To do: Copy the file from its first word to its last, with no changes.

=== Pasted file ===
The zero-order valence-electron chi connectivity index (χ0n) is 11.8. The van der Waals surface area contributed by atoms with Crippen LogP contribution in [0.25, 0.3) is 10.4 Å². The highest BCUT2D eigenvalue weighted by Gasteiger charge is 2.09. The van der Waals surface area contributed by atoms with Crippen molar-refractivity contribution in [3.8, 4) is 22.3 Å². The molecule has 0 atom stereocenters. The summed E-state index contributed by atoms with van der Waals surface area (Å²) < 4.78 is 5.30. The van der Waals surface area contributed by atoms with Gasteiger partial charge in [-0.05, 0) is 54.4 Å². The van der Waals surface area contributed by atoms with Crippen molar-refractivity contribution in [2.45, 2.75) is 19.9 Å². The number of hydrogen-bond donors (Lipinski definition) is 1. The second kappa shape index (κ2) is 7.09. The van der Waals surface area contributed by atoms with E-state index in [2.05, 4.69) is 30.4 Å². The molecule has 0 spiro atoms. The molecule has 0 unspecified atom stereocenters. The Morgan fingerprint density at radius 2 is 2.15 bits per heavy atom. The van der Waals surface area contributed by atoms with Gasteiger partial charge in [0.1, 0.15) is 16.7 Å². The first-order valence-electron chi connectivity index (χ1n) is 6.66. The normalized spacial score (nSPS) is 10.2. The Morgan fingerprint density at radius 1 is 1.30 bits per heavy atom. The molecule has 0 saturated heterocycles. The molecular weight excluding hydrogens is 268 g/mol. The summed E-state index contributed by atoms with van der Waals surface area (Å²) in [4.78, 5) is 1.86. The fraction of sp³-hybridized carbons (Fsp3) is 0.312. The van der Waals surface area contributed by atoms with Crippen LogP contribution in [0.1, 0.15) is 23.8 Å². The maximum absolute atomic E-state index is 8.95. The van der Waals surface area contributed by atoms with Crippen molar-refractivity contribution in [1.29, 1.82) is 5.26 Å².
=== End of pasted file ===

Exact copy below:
The zero-order valence-electron chi connectivity index (χ0n) is 11.8. The van der Waals surface area contributed by atoms with Crippen LogP contribution in [0.25, 0.3) is 10.4 Å². The highest BCUT2D eigenvalue weighted by Gasteiger charge is 2.09. The van der Waals surface area contributed by atoms with Crippen molar-refractivity contribution in [3.8, 4) is 22.3 Å². The molecule has 0 atom stereocenters. The summed E-state index contributed by atoms with van der Waals surface area (Å²) < 4.78 is 5.30. The van der Waals surface area contributed by atoms with Gasteiger partial charge in [-0.05, 0) is 54.4 Å². The van der Waals surface area contributed by atoms with Crippen molar-refractivity contribution in [2.45, 2.75) is 19.9 Å². The number of hydrogen-bond donors (Lipinski definition) is 1. The second kappa shape index (κ2) is 7.09. The van der Waals surface area contributed by atoms with E-state index in [2.05, 4.69) is 30.4 Å². The molecule has 0 spiro atoms. The molecule has 0 unspecified atom stereocenters. The Morgan fingerprint density at radius 2 is 2.15 bits per heavy atom. The van der Waals surface area contributed by atoms with Gasteiger partial charge in [0.1, 0.15) is 16.7 Å². The first-order valence-electron chi connectivity index (χ1n) is 6.66. The normalized spacial score (nSPS) is 10.2. The Morgan fingerprint density at radius 1 is 1.30 bits per heavy atom. The molecule has 0 saturated heterocycles. The molecular weight excluding hydrogens is 268 g/mol. The summed E-state index contributed by atoms with van der Waals surface area (Å²) in [4.78, 5) is 1.86. The fraction of sp³-hybridized carbons (Fsp3) is 0.312. The van der Waals surface area contributed by atoms with Crippen LogP contribution in [0.1, 0.15) is 23.8 Å². The maximum absolute atomic E-state index is 8.95. The van der Waals surface area contributed by atoms with Crippen molar-refractivity contribution in [1.29, 1.82) is 5.26 Å².